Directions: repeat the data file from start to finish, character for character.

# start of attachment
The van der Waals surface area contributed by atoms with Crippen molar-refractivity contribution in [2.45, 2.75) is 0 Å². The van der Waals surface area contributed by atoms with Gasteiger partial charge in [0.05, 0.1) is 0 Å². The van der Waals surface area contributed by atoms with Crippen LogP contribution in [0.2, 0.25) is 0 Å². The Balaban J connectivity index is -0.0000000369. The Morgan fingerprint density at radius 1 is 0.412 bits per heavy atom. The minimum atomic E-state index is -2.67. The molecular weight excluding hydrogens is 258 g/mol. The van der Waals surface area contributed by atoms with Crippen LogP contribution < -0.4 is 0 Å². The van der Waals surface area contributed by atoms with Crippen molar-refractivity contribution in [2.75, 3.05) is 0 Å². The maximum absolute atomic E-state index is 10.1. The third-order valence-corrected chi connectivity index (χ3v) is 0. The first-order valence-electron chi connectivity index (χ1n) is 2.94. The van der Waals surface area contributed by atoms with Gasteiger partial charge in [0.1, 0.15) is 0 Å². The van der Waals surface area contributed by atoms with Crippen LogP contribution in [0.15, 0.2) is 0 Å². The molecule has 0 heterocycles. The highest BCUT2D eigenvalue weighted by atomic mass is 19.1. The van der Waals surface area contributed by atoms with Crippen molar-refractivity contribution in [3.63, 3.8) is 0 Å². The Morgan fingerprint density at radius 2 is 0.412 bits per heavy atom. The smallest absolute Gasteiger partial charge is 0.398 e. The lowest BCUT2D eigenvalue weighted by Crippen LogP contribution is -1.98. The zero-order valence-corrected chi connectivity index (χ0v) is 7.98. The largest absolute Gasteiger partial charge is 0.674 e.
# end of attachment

The van der Waals surface area contributed by atoms with Crippen molar-refractivity contribution in [2.45, 2.75) is 0 Å². The van der Waals surface area contributed by atoms with Gasteiger partial charge in [0.05, 0.1) is 0 Å². The van der Waals surface area contributed by atoms with Crippen LogP contribution in [0.2, 0.25) is 0 Å². The Balaban J connectivity index is -0.0000000369. The Morgan fingerprint density at radius 1 is 0.412 bits per heavy atom. The minimum atomic E-state index is -2.67. The molecular weight excluding hydrogens is 258 g/mol. The van der Waals surface area contributed by atoms with Crippen LogP contribution < -0.4 is 0 Å². The van der Waals surface area contributed by atoms with Crippen molar-refractivity contribution in [2.75, 3.05) is 0 Å². The maximum absolute atomic E-state index is 10.1. The third-order valence-corrected chi connectivity index (χ3v) is 0. The first-order valence-electron chi connectivity index (χ1n) is 2.94. The van der Waals surface area contributed by atoms with Gasteiger partial charge in [0.1, 0.15) is 0 Å². The van der Waals surface area contributed by atoms with Crippen LogP contribution in [0.15, 0.2) is 0 Å². The molecule has 0 heterocycles. The highest BCUT2D eigenvalue weighted by atomic mass is 19.1. The van der Waals surface area contributed by atoms with Crippen molar-refractivity contribution in [3.63, 3.8) is 0 Å². The Morgan fingerprint density at radius 2 is 0.412 bits per heavy atom. The smallest absolute Gasteiger partial charge is 0.398 e. The lowest BCUT2D eigenvalue weighted by Crippen LogP contribution is -1.98. The zero-order valence-corrected chi connectivity index (χ0v) is 7.98. The largest absolute Gasteiger partial charge is 0.674 e.